Manning pays homage to the agrarian world in The Common Man and in many of his other works, but it is the unique cadences of regional words and their delivery that shape that subject matter and distinguish his poetic voice.
For instance, note the rhythm and diction of the language in a poem from The Common Man called Pappy's Little Pistol:
My Daddy, the sometimes king of rage
and mourning, was resolved. I've done heard
the black shroud flappin' on the line,
he said. Some angel's washed it up
and hung it out: it's got my name
upon it, son, and it won't be long
before I wear it.
"Our language was alive and filled with colorful expression," Manning says of growing up in Danville. "At some point, probably by the time I was in college and was hearing the far more bland language of lectures and such, I realized that growing up, I had been surrounded by a kind of poetry. I've always wanted to keep that language alive, and by extension to maintain the kind of world that language comes from."
One way Manning keeps both the world of his boyhood and its language alive is by paying careful attention to meter and form in his poetry. The poems in The Common Man are written in couplets of iambic tetrameter, a poetry form comprising pairs of lines with an identical meter, here four sets of short-long syllables.
"While I certainly appreciate free-verse poetry, I prefer to work with a metered line," Manning wrote via email. "Something about that basic parameter helps me to see the empty page as a kind of field, and I think writing a poem is a way to be a steward of that field. I also think the language one overhears in Kentucky is remarkably, though perhaps unintentionally, poetic."
Manning gives an example of the poetry he overhears in everyday life. "Last fall I was at a gas station in Perryville," he wrote, "and I heard a man ask of a woman who'd just had a baby, 'Is the little feller doin' good?' Immediately that question jumped out at me as a line of iambic tetrameter: 'is the LITT-le FELL-er DO-in' GOOD?'"
Mentors and stars
Manning's Kentucky connections go back to the 1700s, when his ancestors first arrived, and continue through his own life. After getting a bachelor's degree at Earlham College in Indiana, he earned his first graduate degree at the University of Kentucky. While there, Manning developed relationships with notable Kentucky writers.
"As a student at UK, I took a course called pastoral poetry from Wendell Berry," Manning says, referring to the noted agrarian writer from Henry County. "Mr. Berry taught us how to read poetry and how to write a sentence, and since, he has taught me much more."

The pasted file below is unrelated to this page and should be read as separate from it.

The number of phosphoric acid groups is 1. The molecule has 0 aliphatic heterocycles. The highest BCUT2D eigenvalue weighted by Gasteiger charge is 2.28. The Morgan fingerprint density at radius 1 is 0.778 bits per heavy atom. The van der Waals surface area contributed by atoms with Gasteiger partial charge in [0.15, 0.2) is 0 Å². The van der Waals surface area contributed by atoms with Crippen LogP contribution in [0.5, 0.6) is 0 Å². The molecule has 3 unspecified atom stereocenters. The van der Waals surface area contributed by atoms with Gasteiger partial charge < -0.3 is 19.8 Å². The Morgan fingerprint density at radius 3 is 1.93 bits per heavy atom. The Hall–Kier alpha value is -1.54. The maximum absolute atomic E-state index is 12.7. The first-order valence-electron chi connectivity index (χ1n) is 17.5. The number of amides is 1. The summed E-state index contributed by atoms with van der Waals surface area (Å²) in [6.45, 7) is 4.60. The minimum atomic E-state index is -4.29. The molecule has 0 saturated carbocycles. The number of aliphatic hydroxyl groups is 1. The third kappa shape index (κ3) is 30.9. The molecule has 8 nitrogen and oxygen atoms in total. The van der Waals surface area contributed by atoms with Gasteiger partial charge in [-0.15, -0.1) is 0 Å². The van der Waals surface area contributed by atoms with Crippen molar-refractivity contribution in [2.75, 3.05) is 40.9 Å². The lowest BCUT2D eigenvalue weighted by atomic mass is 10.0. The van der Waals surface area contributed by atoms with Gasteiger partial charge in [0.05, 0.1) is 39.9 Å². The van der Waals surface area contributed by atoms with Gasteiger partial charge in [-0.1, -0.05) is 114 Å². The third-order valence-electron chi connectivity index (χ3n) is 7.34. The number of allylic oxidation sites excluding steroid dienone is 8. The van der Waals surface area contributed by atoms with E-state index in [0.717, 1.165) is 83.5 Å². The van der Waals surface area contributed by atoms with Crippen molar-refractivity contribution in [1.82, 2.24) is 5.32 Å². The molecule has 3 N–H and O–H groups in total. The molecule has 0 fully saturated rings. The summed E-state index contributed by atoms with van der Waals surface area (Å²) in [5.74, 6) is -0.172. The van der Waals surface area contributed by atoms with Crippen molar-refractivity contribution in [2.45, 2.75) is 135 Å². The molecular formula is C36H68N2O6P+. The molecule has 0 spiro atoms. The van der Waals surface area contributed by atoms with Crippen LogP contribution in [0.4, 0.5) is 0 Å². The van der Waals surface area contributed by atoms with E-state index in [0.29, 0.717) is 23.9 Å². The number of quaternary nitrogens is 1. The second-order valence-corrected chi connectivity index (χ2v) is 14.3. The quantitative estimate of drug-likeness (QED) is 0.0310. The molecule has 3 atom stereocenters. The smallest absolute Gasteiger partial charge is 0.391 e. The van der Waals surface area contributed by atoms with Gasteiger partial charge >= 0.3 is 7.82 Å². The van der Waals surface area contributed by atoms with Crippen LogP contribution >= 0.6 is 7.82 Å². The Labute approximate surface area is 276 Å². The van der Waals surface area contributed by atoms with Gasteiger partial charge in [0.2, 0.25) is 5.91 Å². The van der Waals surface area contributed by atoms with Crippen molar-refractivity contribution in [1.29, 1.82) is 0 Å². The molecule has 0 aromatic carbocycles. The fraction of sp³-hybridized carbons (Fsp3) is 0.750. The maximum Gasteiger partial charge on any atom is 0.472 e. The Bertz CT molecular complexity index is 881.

"James Baker Hall and his wife, Mary Ann Taylor-Hall, introduced me to Bobbie Ann Mason and her husband, Roger Rawlings. A few times I was the young pup at supper with Jim and Mary Ann, Bobbie and Roger. It felt like I was dining with The Beatles."
Manning also was mentored by renowned Kentucky writer James Still.
"James Still was the first person I knew who was a living poet. I was lucky enough to become friends with him and to have his encouragement. God rest his soul," Manning wrote via email. Still died in 2001. "Not a day goes by that I do not think about Mr. Still."
A disappearing Kentucky
Manning is now a teacher and mentor himself. He spends part of the year in Indiana as the associate director of creative writing at Indiana University in Bloomington. During summers, he lives with his wife, Amanda, on a farm in Washington County, growing a vegetable garden and keeping bees.
This summer, Manning is working on his next poetry collection, The Gone and the Going Away, which dwells on a Kentucky of yore, one that is more rural and neighborly and teetering on disappearance.
Despite dwelling on that loss, Manning remains positive about preserving Kentucky's unique identity in the American landscape.
"The instinct for preservation and the desire to reflect with honesty the texture of Kentucky's history and culture connects the literature coming from our region to other regions," he says. "What constitutes literature cannot be prescribed or made uniform from on high; instead it must emerge from the local ground and branch out from there to make contact with the branches coming from other ground."
Candace Chaney is a Lexington writer and critic.